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NEWS | Nov. 1, 2011

Using bath salts to get high – just as risky as smoking Spice

By Capt. Sarah Hadacek 628th Air Base Wing Staff Judge Advocate's office

By now, the entire Joint Base Charleston community should understand that using Spice is illegal for Airmen and Sailors. Not only have units briefed their members about the criminality of using, possessing or distributing Spice, but the Air Force has even prosecuted members caught smoking Spice. Within the last three months, five Airmen at Joint Base Charleston have received federal convictions for using Spice.

What you might not know is that it is also illegal for Airmen and Sailors to ingest bath salts for the purpose of getting high. Believe it or not, people actually eat this stuff which contains a combination of mephedrone, methylone and methylenedioxypyrovalerone, to get a buzz. When they do, they are not only violating the Uniform Code of Military Justice, but many users are also finding themselves in the hospital. That's because these bath salts are in reality a synthetic drug that mimics the effects of methamphetamine, including paranoia and a rapid heart rate.

Until recently, Airmen and Sailors could find bath salts, along with Spice, next to the bubble gum at local convenience stores. However, as of Oct. 24, Spice and bath salts were banned by South Carolina's Board of Health and Environmental Control. This state ban on bath salts and Spice came as a result of the Federal Drug Enforcement Agency placing the substances commonly found in bath salts and Spice in the same category as heroin and cocaine. Not only can Airmen and Sailors get in trouble for possessing these substances, but now, so can their civilian dependents.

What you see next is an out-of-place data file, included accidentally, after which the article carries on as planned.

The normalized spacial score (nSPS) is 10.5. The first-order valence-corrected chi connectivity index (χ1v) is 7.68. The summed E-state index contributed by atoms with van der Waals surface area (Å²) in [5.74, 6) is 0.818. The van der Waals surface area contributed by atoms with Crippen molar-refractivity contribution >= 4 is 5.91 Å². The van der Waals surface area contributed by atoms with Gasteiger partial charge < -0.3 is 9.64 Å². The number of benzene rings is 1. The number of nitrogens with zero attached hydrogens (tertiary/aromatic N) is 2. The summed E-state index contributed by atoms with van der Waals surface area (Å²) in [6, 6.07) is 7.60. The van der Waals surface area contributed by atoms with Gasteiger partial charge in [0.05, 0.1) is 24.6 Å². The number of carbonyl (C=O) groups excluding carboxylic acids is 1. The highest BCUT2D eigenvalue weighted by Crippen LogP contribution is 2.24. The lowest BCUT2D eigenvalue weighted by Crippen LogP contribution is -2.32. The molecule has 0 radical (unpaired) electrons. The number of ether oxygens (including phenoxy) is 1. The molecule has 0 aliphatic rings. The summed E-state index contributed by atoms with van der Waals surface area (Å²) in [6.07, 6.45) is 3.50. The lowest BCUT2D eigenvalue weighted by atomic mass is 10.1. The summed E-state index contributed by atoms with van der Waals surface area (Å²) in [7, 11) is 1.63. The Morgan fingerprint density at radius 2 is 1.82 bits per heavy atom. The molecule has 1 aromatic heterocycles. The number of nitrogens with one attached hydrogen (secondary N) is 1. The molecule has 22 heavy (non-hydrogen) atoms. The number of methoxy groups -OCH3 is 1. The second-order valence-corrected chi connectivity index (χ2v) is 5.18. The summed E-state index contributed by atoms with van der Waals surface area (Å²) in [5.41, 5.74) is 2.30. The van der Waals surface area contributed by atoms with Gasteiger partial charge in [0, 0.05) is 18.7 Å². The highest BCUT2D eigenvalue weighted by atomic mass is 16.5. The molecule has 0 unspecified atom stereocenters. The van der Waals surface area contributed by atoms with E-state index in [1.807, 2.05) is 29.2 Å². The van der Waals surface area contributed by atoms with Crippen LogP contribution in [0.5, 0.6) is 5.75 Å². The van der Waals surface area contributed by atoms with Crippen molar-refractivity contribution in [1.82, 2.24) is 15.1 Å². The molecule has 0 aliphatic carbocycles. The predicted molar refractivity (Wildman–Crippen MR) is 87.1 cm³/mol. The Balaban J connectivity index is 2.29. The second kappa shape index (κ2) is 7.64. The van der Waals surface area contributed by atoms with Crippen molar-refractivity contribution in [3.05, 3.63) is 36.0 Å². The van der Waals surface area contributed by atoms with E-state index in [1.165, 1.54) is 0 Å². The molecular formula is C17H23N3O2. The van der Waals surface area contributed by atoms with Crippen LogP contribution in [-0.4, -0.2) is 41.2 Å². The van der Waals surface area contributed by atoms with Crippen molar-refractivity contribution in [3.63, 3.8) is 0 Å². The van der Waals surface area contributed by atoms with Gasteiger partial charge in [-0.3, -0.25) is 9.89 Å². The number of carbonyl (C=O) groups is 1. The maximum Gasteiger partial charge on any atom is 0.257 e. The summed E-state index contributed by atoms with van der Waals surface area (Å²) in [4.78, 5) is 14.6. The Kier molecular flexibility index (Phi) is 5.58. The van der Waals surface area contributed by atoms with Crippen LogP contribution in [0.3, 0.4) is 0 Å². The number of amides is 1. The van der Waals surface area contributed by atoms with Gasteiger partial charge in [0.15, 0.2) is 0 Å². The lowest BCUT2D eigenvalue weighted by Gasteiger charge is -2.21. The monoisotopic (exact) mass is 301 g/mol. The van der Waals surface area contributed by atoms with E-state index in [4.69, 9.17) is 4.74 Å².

Don't let the fact that you may still see Spice and bath salts in local tobacco stores and gas stations fool you into thinking these substances are legal. Local law enforcement agencies have already began cracking down and will eventually catch up with all stores selling these items. So, when you ask yourself, "Is ingesting bath salts a safe alternative to smoking Spice?" Please know that the answer is clearly no. Any Airman caught using illegal drugs, such as Spice or bath salts is subject to at least a General Discharge which means he or she will no longer be eligible for the GI Bill. Any Sailor caught using illegal drugs is also subject to non-judicial punishment followed by an administrative separation for drug abuse. In the Navy, drug abuse is a mandatory processing.

Bottom line, by smoking bath salts or Spice, you not only risk losing your job and possibly landing in jail, you also subject yourself to the possibility of serious injury.